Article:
Update: A Philadelphia Interior Design Project Clears its First Fitting
When I launched my blog back in May, I was just beginning to work on my latest Philadelphia interior design project, a total-apartment redesign at the Ritz-Carlton in Center City. If you remember, its owner, a single guy in his twenties, was looking for a modern-minimalist aesthetic with a strong, masculine presence. In other words, a fairly dark palette punctuated by a few substantial pieces of furniture.
A couple of weeks ago, we installed the wall coverings, our first tangible strides toward that end. By day’s end, they had completely transformed the look and feel of the space. Much is said about the power and convenience of paint, but wall coverings, in my eye, are even more potent. Certain materials and designs have an almost architectural effect, as though you raised the ceiling or added a wall. These coverings fall in that category. They’re fabrics usually associated with clothing—linen, wool, suede—much of them lined with pinstripes of various gauges. Basically, I dressed his walls in some beautifully tailored suits, which made the installation more like a fitting.
If that wasn’t dramatic enough, I divided the apartment into two distinct halves. The front, where the foyer, living room, and kitchen reside, is all black. The back half of the apartment—the master bedroom and bathroom—is all white. I may also incorporate some navy by way of the bedspread to play off the navy pinstripes in the wall coverings. And eventually, all of the metal details will be silver.
It may seem like every urban living space, the contemporary ones, at least, look their best when they carry a slight to severe edge. But I try to approach each home as a unique entity. This particular Philadelphia interior design project was inspired by a single piece of pre-existing furniture: a black-lacquered, art-deco credenza. The homeowner wasn’t entirely sure what he wanted for his apartment, but he knew he loved that credenza. I did, too. So I started developing the concept from there.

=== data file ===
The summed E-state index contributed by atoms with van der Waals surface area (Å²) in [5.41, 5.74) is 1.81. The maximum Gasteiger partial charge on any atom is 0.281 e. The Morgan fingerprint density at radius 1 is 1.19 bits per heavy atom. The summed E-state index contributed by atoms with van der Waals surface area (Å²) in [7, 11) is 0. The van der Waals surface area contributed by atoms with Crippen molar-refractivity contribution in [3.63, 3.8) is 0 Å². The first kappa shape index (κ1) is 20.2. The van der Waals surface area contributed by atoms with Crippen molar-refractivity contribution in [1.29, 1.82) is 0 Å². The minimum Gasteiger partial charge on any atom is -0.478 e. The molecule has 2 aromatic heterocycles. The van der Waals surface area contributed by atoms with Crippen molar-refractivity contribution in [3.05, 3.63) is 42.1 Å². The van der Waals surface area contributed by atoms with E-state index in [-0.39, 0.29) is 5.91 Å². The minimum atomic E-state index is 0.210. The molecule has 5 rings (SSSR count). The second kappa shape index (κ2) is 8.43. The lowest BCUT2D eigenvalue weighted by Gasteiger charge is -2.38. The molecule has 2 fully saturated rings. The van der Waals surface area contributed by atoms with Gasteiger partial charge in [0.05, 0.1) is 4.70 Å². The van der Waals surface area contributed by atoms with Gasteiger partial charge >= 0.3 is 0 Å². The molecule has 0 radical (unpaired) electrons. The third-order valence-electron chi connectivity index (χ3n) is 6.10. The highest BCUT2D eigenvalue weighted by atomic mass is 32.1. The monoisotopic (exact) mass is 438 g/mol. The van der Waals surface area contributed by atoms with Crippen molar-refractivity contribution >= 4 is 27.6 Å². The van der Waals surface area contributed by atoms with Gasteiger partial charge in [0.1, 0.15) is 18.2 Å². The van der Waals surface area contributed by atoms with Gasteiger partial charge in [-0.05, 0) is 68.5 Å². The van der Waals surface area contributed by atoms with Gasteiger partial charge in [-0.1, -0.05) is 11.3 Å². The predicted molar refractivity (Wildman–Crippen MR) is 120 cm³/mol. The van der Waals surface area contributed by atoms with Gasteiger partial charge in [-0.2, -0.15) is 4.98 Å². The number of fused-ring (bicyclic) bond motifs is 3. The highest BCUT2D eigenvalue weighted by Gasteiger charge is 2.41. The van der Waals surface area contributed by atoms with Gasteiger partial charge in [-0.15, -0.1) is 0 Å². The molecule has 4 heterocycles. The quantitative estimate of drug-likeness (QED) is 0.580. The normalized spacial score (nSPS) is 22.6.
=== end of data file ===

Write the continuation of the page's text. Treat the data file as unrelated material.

But as the design’s come along, I think he, too, has started to embrace his style, and it’s not entirely what I was expecting. As soon as the wall coverings were in place, we turned our attention to the next significant installation: the lighting. I showed him different kinds of art deco-style fixtures—all clean lines and modern designs—but he had another idea: crystal chandeliers. They paired well with the decadent suit fabrics, but they would throw us off our modern, minimalist, masculine course. I found some with marquise-cut diamonds that I plan to add miniature black lampshades to. Now that I’ve got a handle on our new angle, I think the chandeliers will add an intriguing nuance. And we’re not forsaking the apartment’s masculinity, after all. If anything, the contrast between the crystals and the wool and suede has made the space feel richer, warmer. The atmosphere, now, is closer to an update on a gentlemen’s haberdashery from the turn of the century.
I seem to tap another vein in my creativity when I’m in the city. That’s how a casual foray into Philadelphia interior design became a full-fledged arm of my firm. And my lifestyle. A couple years back, feeling that pull and surge of inspiration, we bought our own apartment at the Ritz-Carlton and I embarked on one of the more audacious makeovers of my career. I’ll always feel at home in the suburbs—I love my gardens and my pond too much not to—but I’m more likely to encounter the unexpected in the city, as evidenced by this project, and those are the moments when I feel most alive.